You’ll make your life easier by going into these areas sooner, rather than later. Though make sure to mind the point above about upgrading your armour as you go, otherwise you might find yourself in a situation where everything outside of the main questline is too high level to take on.

Take Enemies Out of the Fight

At times, we felt like our most useful weapon was Atreus. That’s not just because his arrows are a distraction. Once you upgrade his arrows fully down the possible paths, they become a huge hindrance to enemies and can save you from unblockable attacks.

We found a few rapid-fire arrows from Atreus mixed with a few bare-handed attacks from Kratos (you can do both at the same time) was enough to fill the stun bar of most enemies, quickly taking out the first foe in any fight.

Kratos gets ready to throw his axe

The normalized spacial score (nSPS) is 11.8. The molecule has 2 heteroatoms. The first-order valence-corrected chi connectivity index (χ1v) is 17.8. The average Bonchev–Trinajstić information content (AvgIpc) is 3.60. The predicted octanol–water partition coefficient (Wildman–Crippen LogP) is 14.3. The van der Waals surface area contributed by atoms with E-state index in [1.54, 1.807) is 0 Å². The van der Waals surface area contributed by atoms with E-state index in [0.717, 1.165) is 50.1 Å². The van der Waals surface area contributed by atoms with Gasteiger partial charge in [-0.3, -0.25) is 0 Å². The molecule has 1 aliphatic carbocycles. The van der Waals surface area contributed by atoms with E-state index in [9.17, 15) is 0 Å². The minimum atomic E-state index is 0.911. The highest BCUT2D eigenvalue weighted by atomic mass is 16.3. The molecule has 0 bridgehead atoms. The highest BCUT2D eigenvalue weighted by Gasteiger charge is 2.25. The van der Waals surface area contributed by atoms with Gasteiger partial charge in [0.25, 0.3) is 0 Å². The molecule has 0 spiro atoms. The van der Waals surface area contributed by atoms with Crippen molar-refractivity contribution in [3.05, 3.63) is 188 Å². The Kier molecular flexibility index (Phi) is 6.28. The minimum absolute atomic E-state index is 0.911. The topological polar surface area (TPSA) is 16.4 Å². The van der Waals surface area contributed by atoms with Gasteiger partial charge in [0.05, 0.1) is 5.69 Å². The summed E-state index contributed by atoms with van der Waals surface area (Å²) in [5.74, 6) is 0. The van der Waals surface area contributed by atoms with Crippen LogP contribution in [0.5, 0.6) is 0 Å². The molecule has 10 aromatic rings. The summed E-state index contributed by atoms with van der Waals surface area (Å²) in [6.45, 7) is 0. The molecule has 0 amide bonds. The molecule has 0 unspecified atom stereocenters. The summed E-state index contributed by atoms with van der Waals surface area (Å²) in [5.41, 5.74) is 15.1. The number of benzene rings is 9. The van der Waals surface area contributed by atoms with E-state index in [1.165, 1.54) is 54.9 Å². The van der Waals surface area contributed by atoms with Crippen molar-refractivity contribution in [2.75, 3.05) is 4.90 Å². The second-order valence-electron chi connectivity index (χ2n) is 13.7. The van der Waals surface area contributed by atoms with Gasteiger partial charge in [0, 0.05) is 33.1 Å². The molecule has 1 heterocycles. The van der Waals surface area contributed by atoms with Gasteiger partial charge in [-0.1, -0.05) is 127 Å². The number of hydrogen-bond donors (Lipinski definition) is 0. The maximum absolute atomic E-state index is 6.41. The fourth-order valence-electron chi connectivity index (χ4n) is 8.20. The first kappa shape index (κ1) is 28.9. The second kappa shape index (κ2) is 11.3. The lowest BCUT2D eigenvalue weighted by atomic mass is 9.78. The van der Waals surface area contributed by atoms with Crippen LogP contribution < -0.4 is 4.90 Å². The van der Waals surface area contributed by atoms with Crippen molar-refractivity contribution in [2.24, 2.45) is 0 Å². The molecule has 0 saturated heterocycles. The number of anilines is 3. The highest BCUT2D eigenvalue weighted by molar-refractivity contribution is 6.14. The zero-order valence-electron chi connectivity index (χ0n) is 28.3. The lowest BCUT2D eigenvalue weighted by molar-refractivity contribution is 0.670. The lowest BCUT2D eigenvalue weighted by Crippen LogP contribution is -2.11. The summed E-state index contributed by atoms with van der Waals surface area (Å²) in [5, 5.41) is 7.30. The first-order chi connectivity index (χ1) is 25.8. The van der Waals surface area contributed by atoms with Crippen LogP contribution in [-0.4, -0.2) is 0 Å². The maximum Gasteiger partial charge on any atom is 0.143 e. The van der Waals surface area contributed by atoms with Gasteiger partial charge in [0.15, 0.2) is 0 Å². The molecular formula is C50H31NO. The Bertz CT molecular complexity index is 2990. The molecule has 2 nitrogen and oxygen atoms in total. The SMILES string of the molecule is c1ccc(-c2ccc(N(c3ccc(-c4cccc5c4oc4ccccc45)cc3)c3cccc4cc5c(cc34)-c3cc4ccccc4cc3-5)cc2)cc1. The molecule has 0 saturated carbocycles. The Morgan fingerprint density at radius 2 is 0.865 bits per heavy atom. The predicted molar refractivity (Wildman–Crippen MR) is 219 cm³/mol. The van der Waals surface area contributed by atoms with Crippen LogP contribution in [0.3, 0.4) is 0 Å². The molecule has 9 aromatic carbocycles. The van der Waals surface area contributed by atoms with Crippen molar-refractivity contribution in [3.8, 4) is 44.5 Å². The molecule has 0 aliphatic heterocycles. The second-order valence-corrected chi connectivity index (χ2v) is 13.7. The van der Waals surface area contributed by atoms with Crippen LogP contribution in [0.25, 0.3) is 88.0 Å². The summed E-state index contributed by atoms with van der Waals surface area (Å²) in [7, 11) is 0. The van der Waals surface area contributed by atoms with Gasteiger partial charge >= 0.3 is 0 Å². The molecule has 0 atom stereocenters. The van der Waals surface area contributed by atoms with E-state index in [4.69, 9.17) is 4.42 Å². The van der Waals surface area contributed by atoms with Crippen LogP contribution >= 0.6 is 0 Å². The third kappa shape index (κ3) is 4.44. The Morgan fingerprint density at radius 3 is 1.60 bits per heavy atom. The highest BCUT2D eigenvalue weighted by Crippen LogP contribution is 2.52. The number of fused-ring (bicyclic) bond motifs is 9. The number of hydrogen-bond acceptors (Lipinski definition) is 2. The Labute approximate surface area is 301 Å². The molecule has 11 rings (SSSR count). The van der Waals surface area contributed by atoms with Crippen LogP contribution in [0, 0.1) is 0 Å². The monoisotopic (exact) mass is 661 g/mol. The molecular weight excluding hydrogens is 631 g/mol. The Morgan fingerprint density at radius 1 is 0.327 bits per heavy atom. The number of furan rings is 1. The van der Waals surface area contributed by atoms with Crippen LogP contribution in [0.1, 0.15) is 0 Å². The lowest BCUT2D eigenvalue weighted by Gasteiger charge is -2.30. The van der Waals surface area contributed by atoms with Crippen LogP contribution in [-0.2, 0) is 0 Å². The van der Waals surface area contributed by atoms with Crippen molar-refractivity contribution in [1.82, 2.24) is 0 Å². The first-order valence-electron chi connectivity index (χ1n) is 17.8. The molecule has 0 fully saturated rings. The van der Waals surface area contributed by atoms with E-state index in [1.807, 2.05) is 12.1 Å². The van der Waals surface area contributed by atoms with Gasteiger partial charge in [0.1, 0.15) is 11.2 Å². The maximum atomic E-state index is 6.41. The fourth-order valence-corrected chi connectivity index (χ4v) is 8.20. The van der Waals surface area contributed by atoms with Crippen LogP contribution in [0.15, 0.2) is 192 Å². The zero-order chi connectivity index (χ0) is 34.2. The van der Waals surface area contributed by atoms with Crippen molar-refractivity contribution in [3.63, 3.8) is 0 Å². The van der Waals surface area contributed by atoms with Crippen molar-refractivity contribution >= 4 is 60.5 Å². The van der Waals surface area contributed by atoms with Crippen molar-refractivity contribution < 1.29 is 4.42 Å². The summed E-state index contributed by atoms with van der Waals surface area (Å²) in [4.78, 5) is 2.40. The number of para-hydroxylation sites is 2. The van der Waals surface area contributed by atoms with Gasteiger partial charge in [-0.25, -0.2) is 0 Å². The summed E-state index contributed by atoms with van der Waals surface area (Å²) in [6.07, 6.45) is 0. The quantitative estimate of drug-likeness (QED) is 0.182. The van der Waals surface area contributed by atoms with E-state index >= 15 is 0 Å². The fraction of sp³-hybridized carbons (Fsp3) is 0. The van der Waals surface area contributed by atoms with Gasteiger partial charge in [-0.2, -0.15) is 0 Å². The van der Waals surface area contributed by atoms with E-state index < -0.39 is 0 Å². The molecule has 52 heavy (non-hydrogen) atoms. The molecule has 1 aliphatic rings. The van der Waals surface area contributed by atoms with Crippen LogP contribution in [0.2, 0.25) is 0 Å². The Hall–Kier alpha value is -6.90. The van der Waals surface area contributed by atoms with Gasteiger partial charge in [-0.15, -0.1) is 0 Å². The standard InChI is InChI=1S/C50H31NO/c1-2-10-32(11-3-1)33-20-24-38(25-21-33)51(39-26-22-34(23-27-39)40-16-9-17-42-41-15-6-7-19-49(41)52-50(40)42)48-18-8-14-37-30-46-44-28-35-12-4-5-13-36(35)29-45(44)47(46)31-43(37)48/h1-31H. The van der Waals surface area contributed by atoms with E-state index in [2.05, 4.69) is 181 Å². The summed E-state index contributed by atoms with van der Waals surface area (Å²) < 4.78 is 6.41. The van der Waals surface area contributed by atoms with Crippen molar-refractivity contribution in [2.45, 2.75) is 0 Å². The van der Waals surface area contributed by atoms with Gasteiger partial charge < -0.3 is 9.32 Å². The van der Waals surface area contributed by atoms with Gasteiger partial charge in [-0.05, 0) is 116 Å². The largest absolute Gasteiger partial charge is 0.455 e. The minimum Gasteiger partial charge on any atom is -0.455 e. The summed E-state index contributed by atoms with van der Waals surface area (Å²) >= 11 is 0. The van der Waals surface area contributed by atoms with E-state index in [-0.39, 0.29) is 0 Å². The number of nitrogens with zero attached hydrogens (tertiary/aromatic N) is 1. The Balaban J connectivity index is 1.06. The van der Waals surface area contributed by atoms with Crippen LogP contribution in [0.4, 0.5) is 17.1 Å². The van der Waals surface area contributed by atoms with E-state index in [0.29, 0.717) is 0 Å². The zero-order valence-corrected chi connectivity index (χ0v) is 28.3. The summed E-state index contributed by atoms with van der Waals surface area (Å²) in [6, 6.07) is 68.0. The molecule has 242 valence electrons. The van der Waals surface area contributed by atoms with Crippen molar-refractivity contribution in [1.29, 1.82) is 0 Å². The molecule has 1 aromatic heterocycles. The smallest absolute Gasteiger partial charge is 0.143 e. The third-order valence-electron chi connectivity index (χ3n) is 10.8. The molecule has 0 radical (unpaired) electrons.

It’s also possible to freeze an enemy right at the start of every battle — making a 4v1 into a 3v1, for example — by throwing your axe. This is especially useful if you prefer barehanded combat anyway, which is high on stun damage.

Some runic attacks also take enemies out of the equation, such as Ivaldi’s Anvil, which freezes enemies in an area of effect. There’s a Valkyrie who spawns more enemies every time their numbers reach zero. In any type of permanently respawning enemy situation, it might be better to actually freeze the enemies instead of killing them.

We hope that helps you through your time in Midgard. Good luck!

Jeremy Ray
Managing Editor at FANDOM. Decade-long games critic and esports aficionado. Started in competitive Counter-Strike, then moved into broadcast, online, print and interpretative pantomime. You merely adopted the lag. I was born in it.